UK: Planning For Homes – An Evaluation Of SPP3 Guidance

Last Updated: 27 August 2008
Article by Murray Shaw


It is something of an irony that at the time the Scottish housing market is facing its most significant downturn for possibly 30 years, the Scottish Government has issued up to date guidance (a revised version of SPP3) on the identification of housing land and the delivery of homes through the planning system. While there have been (and there are still) issues with the system, the immediate problems are rather more fundamental – a lack of funds and a lack of buyers.

Revised SPP3

SPP3, which came out at the end of July 2008, is a finalised version of a document which went through a lengthy gestation period and was subject to consultation with many interested parties. This is to be applauded. Unfortunately, as it has only recently been issued, the document is likely to be of limited, immediate relevance to the current housing market and the issues which the Scottish Government, developers and indeed local authorities have to address.

Paragraph 4 makes reference to "pressure" in the housing system. The pressure it is referring to however, has been evident over the last 5 years, namely house price inflation and an insufficient supply. The document notes (paragraph 6) that "the relationship between supply and affordability is complex". The market now, however, is different. The issues are not simply affordability but buildability. Will house builders continue to build? Is there anyone out there who can buy (not simply because houses are not affordable, but also because they do not have access to funding to commit to a purchase)?

In many ways the current difficulties facing the house building industry in Scotland are beyond the control of the UK Government which means by definition they must be beyond the control of the Scottish Government.

Looking at the document itself, SPP3 continues many themes that were seen in the predecessor document and in its general approach it is very similar to the previous version. It stresses the importance of house building and the need for a proper, planned approach to house building. It picks up on the Government's theme, first annunciated in the consultation document last year entitled "Firm Foundations", to increase the number of completions per year in Scotland from 25,000 to 35,000 – an aspiration that seems almost impossible to fulfil at the present time. It identifies a need for quality developments – a theme which has been at the forefront of thinking for the last 4 or 5 years.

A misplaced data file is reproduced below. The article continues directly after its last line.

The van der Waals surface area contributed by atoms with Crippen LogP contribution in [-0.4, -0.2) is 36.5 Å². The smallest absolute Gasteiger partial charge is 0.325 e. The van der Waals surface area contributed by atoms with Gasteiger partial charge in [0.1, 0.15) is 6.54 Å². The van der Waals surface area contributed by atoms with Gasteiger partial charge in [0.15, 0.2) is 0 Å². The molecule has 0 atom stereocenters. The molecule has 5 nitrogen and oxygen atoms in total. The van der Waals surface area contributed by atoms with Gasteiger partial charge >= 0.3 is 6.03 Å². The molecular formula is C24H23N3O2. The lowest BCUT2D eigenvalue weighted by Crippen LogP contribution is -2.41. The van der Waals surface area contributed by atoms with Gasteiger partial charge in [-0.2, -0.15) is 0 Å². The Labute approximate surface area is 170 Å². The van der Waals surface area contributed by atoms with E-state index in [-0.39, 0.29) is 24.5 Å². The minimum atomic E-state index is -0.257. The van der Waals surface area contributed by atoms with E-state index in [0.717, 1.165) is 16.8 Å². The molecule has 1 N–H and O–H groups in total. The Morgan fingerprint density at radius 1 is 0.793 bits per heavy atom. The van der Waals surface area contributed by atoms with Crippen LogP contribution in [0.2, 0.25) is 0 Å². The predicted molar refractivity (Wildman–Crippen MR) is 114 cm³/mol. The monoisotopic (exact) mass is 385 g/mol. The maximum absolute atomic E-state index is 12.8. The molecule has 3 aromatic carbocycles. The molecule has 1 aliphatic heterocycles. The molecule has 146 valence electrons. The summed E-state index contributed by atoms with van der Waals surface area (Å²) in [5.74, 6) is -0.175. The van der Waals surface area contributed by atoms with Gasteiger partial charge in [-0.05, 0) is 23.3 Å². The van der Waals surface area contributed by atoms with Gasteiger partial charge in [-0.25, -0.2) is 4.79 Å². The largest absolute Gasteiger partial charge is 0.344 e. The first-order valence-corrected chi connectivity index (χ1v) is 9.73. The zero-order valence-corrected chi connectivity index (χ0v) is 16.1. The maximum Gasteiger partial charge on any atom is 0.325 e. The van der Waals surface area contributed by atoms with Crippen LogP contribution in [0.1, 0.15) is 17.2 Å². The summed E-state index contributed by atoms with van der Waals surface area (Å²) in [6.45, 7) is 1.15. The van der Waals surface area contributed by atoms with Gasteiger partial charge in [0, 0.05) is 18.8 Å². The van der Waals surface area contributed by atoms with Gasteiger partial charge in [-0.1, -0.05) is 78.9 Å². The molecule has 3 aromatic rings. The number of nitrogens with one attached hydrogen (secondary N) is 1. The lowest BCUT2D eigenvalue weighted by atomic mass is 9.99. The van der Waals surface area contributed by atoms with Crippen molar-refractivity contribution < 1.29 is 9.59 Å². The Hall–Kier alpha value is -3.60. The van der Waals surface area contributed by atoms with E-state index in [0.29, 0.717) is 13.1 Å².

However this document goes further than its predecessor. The objectives set out in paragraph 16 have clear origins in the previous version of the document. In a number of instances it is more prescriptive, particularly in relation to the mechanism local authorities should adopt to keep the housing market in general under review. It has detailed guidance on the audit process, albeit ultimately accepting that the audit is a matter for the planning authority. Possibly more significantly, it seeks to try and plan for housing on a more positive proactive, rather than reactive basis. One of the key objectives is "allocation of a generous supply of land to meet identified housing requirements across all tenures, including affordable housing and related policy objectives" (emphasis added). The use of the word "generous" is a significant change in thinking. As noted above, the theme of generosity is one which may be out of step with reality although it will hopefully become of increasing relevance as the present difficulties recede.